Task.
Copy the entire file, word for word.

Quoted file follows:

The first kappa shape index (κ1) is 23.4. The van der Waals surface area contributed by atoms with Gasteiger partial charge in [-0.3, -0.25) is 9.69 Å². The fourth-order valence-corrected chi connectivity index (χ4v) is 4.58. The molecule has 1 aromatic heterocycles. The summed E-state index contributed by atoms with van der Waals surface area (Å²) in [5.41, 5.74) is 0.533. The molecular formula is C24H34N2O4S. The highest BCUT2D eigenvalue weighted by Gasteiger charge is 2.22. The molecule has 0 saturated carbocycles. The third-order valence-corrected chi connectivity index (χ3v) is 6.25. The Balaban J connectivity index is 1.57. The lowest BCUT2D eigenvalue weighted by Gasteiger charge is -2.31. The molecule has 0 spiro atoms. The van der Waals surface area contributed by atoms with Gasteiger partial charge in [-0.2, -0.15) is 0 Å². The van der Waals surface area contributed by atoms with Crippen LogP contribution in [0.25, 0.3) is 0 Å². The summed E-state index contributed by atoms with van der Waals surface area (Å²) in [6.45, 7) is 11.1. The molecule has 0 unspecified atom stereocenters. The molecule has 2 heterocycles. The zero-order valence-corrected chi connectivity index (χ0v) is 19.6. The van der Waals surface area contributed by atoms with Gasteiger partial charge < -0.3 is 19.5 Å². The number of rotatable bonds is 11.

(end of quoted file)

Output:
The first kappa shape index (κ1) is 23.4. The van der Waals surface area contributed by atoms with Gasteiger partial charge in [-0.3, -0.25) is 9.69 Å². The fourth-order valence-corrected chi connectivity index (χ4v) is 4.58. The molecule has 1 aromatic heterocycles. The summed E-state index contributed by atoms with van der Waals surface area (Å²) in [5.41, 5.74) is 0.533. The molecular formula is C24H34N2O4S. The highest BCUT2D eigenvalue weighted by Gasteiger charge is 2.22. The molecule has 0 saturated carbocycles. The third-order valence-corrected chi connectivity index (χ3v) is 6.25. The Balaban J connectivity index is 1.57. The lowest BCUT2D eigenvalue weighted by Gasteiger charge is -2.31. The molecule has 0 spiro atoms. The van der Waals surface area contributed by atoms with Gasteiger partial charge in [-0.2, -0.15) is 0 Å². The van der Waals surface area contributed by atoms with Crippen LogP contribution in [0.25, 0.3) is 0 Å². The summed E-state index contributed by atoms with van der Waals surface area (Å²) in [6.45, 7) is 11.1. The molecule has 0 unspecified atom stereocenters. The molecule has 2 heterocycles. The zero-order valence-corrected chi connectivity index (χ0v) is 19.6. The van der Waals surface area contributed by atoms with Gasteiger partial charge < -0.3 is 19.5 Å². The number of rotatable bonds is 11.